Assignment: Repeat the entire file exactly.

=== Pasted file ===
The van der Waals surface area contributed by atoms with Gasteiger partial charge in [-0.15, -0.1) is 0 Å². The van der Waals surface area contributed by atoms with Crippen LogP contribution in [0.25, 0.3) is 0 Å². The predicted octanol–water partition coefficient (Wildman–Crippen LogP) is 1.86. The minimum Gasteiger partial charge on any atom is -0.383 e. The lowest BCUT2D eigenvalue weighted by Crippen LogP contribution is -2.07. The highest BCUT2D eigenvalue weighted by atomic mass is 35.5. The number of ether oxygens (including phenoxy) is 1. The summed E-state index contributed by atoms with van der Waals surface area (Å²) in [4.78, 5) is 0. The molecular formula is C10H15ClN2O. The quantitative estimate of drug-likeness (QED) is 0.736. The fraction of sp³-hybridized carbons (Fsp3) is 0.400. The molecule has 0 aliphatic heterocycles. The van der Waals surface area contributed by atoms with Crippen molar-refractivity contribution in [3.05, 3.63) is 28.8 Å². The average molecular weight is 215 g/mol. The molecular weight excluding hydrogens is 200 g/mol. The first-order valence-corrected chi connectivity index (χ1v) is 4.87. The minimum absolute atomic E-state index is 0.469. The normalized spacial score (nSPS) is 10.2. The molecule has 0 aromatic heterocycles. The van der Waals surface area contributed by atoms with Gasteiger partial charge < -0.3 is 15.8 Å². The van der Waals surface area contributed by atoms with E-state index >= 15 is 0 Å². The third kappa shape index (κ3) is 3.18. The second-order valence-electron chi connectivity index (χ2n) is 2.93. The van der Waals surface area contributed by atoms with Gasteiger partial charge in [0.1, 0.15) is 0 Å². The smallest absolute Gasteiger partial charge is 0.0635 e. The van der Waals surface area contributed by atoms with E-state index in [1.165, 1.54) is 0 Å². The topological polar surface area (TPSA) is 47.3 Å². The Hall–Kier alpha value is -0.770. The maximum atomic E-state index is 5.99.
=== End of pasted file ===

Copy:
The van der Waals surface area contributed by atoms with Gasteiger partial charge in [-0.15, -0.1) is 0 Å². The van der Waals surface area contributed by atoms with Crippen LogP contribution in [0.25, 0.3) is 0 Å². The predicted octanol–water partition coefficient (Wildman–Crippen LogP) is 1.86. The minimum Gasteiger partial charge on any atom is -0.383 e. The lowest BCUT2D eigenvalue weighted by Crippen LogP contribution is -2.07. The highest BCUT2D eigenvalue weighted by atomic mass is 35.5. The number of ether oxygens (including phenoxy) is 1. The summed E-state index contributed by atoms with van der Waals surface area (Å²) in [4.78, 5) is 0. The molecular formula is C10H15ClN2O. The quantitative estimate of drug-likeness (QED) is 0.736. The fraction of sp³-hybridized carbons (Fsp3) is 0.400. The molecule has 0 aliphatic heterocycles. The van der Waals surface area contributed by atoms with Crippen molar-refractivity contribution in [3.05, 3.63) is 28.8 Å². The average molecular weight is 215 g/mol. The molecular weight excluding hydrogens is 200 g/mol. The first-order valence-corrected chi connectivity index (χ1v) is 4.87. The minimum absolute atomic E-state index is 0.469. The normalized spacial score (nSPS) is 10.2. The molecule has 0 aromatic heterocycles. The van der Waals surface area contributed by atoms with Gasteiger partial charge < -0.3 is 15.8 Å². The van der Waals surface area contributed by atoms with E-state index >= 15 is 0 Å². The third kappa shape index (κ3) is 3.18. The second-order valence-electron chi connectivity index (χ2n) is 2.93. The van der Waals surface area contributed by atoms with Gasteiger partial charge in [0.1, 0.15) is 0 Å². The smallest absolute Gasteiger partial charge is 0.0635 e. The van der Waals surface area contributed by atoms with E-state index in [1.165, 1.54) is 0 Å². The topological polar surface area (TPSA) is 47.3 Å². The Hall–Kier alpha value is -0.770. The maximum atomic E-state index is 5.99.